I was never really convinced of eternal torment in hell; I just didn’t have accurate information with which to refute it, nor did I have the personal drive to go searching for “the pearl of great price.” So, although I completely understand Julie’s frustration (been there, done that), I also remember the fear involved with even considering belief-opposing ideas. When it all really clicked for me was when I saw those beliefs as the church’s beliefs rather than my own, which left me asking, well, then, what do I believe? The drive to search began after that. I guess you could say that I preferred to live in my own hell limited by my black and white views, but as it turns out, I preferred to live in the church’s hell limited by the church’s black and white views. Why? Because I was convinced that the pastors and teachers and theologians were all more spiritually mature than me. Even though deep down I knew something was out of sorts, I just couldn’t put my finger on it. God is the One Who orchestrated the upheaval of the church schema in my head and heart. He will do the same for everyone voluntarily imprisoned in cults, for everyone fearing hell, for everyone fearing belief-opposing ideas, for everyone searching, and especially for everyone believing that staying outside the gates is their best option.

      • Lanny A. Eichert June 13, 2015 at 12:06 pm

        Alice Satan, not God, “orchestrated the upheaval of the church schema”, because God in Christ affirmed multiple times everlasting torment in hell. You are not thinking correctly. God doesn’t contradict Himself. You have the witnesses of three, Moses, Elijah, and Jesus Himself, that physical death doesn’t interrupt intelligent awareness of anybody. Satan used your emotions to encourage you to put more weight on God’s love than His justice. You are his evangelist and prophetess. That’s not a good thing. Escape if you can or you’ll burn forever.

    • Lanny A. Eichert June 13, 2015 at 2:46 am

      Neither Lisa nor Alice will stay outside the gates of hell by mere denial of hell itself, because that’s denying reality. It has been right in your face for the last three months and counting from 10March2015. Hundreds of years after they left mortality and before the resurrection, Moses and Elijah on the Mount of Transfiguration intelligently discussed with Jesus in the hearing of His three disciples His future death on the cross in the light of prophesy demonstrated active intelligent consciousness of post-mortem persons proving everlasting torment is the unbelievers unalterable condition immediately upon physical death. How can you two deny it when it is right in your face for the last ninety plus days except it be pure rebellion on your parts?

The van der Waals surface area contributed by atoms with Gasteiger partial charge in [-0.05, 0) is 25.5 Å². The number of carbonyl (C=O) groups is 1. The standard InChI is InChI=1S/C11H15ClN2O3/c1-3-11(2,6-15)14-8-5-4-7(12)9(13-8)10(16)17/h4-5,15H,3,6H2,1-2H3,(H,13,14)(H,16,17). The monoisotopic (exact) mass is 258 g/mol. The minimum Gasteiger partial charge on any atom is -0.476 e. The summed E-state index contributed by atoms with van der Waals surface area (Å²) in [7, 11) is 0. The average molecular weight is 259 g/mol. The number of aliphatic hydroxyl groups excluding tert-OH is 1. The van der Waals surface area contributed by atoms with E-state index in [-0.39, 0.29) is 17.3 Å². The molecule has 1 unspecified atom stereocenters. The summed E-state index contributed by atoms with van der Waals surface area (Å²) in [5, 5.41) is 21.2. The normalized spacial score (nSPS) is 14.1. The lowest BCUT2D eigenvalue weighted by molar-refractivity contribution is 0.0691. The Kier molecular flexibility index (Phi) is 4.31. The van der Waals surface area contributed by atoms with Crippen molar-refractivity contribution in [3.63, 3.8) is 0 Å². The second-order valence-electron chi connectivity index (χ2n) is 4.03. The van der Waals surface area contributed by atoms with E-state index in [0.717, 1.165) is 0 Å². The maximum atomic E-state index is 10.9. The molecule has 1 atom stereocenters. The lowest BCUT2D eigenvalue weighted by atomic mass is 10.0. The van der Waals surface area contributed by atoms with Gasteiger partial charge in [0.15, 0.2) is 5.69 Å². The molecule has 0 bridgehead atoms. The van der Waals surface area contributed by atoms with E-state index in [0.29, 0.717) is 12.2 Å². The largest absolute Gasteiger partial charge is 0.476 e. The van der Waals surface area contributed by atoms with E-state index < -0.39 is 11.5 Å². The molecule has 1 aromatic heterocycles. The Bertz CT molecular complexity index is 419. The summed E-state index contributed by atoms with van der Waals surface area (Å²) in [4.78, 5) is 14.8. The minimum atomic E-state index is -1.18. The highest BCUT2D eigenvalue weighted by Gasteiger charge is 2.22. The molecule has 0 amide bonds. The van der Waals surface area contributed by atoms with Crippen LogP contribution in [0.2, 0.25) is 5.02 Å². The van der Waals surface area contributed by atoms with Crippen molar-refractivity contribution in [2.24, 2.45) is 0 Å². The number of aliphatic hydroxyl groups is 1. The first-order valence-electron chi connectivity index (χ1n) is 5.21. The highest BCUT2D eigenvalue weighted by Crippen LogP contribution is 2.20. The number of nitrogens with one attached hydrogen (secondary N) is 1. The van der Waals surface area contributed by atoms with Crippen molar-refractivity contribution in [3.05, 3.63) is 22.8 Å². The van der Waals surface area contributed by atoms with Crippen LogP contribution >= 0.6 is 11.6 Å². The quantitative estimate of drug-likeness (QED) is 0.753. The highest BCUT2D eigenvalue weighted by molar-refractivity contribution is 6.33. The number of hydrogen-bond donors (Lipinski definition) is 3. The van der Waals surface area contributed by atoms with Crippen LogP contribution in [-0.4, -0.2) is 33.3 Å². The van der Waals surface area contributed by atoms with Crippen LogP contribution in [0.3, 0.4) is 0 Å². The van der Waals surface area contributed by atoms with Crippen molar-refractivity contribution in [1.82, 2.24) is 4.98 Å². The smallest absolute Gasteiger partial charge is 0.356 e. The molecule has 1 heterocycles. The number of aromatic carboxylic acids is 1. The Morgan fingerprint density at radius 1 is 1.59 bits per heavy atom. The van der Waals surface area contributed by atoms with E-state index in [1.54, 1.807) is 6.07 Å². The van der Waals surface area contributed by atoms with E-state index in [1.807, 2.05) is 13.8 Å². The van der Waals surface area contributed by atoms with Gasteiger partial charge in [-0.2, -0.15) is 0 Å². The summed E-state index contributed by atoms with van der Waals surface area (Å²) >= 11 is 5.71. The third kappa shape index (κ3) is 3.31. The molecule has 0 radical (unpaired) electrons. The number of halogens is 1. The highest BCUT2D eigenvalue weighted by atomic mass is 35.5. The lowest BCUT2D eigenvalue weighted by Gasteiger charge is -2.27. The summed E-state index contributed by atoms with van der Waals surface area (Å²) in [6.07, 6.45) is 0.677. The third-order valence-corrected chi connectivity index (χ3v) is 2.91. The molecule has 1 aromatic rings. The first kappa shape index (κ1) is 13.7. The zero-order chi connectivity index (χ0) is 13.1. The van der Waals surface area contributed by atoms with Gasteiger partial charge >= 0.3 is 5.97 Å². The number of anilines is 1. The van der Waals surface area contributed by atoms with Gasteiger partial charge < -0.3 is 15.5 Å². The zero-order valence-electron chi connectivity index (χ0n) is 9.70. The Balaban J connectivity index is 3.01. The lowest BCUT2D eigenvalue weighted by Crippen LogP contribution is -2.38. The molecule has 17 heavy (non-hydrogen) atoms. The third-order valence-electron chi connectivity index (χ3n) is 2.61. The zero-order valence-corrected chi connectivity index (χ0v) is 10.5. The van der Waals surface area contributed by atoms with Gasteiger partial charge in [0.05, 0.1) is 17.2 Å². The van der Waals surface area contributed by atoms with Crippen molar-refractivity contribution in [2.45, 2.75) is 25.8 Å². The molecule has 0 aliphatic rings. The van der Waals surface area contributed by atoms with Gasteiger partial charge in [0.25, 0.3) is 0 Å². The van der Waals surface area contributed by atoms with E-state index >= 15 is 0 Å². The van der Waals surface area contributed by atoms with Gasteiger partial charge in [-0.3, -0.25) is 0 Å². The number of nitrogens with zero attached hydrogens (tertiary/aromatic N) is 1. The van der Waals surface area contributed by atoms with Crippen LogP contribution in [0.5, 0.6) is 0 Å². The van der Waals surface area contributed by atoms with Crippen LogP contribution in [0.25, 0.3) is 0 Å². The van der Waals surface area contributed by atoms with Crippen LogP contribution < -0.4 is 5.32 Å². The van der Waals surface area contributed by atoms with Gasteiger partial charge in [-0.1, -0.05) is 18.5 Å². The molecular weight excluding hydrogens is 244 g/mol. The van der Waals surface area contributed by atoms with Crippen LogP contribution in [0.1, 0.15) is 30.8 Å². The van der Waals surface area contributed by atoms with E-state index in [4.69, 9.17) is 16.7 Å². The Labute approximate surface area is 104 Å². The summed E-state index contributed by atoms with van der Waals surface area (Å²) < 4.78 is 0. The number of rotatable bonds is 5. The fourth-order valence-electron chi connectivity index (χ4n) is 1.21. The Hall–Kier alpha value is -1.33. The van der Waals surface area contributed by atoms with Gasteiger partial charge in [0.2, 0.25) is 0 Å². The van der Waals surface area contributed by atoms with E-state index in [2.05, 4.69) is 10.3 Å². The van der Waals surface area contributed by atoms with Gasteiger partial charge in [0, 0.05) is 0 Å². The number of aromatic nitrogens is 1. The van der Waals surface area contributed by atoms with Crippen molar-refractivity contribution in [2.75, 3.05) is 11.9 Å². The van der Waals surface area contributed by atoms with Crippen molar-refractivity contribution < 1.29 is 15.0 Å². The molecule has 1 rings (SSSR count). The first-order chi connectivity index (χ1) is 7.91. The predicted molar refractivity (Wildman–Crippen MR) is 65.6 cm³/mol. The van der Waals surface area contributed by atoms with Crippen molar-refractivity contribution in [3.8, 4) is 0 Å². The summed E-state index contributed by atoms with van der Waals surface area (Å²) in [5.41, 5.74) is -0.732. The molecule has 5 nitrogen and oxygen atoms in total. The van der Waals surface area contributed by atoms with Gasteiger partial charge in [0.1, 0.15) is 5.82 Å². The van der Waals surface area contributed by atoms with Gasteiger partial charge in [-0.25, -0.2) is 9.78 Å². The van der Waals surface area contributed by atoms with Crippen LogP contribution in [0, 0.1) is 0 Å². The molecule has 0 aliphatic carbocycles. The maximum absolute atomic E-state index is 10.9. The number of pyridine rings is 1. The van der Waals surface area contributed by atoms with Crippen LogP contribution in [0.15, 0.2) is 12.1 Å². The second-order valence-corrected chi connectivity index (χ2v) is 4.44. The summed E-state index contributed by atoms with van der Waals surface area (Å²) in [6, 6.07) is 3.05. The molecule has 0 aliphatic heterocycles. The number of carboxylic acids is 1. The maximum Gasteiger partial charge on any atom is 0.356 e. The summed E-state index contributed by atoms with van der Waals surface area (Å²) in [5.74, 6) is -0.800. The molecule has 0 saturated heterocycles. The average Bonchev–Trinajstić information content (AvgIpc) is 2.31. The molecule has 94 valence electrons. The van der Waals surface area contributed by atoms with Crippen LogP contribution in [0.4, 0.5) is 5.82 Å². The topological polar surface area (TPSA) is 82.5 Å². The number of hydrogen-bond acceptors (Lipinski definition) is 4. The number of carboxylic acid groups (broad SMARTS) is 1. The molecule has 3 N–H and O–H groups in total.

• Lanny A. Eichert June 13, 2015 at 2:51 am

        For what if some did not believe? shall their unbelief make the faith of God without effect? God forbid: yea, let God be true, but every man a liar; as it is written, That thou mightest be justified in thy sayings, and mightest overcome when thou art judged. {Romans 3: 3 & 4}

    • Lanny A. Eichert June 13, 2015 at 11:50 am

      Lisa & Alice, how much more “demented” is it that you for the last three months have been faced up with two well known Biblical personalities hundreds of years after they passed from this mortality having an intelligent conversation with Jesus on the Mount of Transfiguration witnessed by three of His disciples and you two continue to deny post-mortem intelligent consciousness of post-mortem persons in hell? What also did Jesus say of His three days and nignts between His death and resurrection in Matthew 12: 40 that He’d be as consciously aware as Jonah was in the whale’s belly? You are faced up with three personal witnesses of experiential events and still you refuse to believe the truth and would rather give authority to Satanic lies. Don’t you get it to whom you belong, whose children you are? Christians believe the Holy Bible, not the father of lies. You’re in the wrong family and the only way out is to be born again. That’s Fundamentalism and for you two it is either believe now or burn forever. What’s it goning to be? The rich man or Lazarus? Three witnesses make them literal.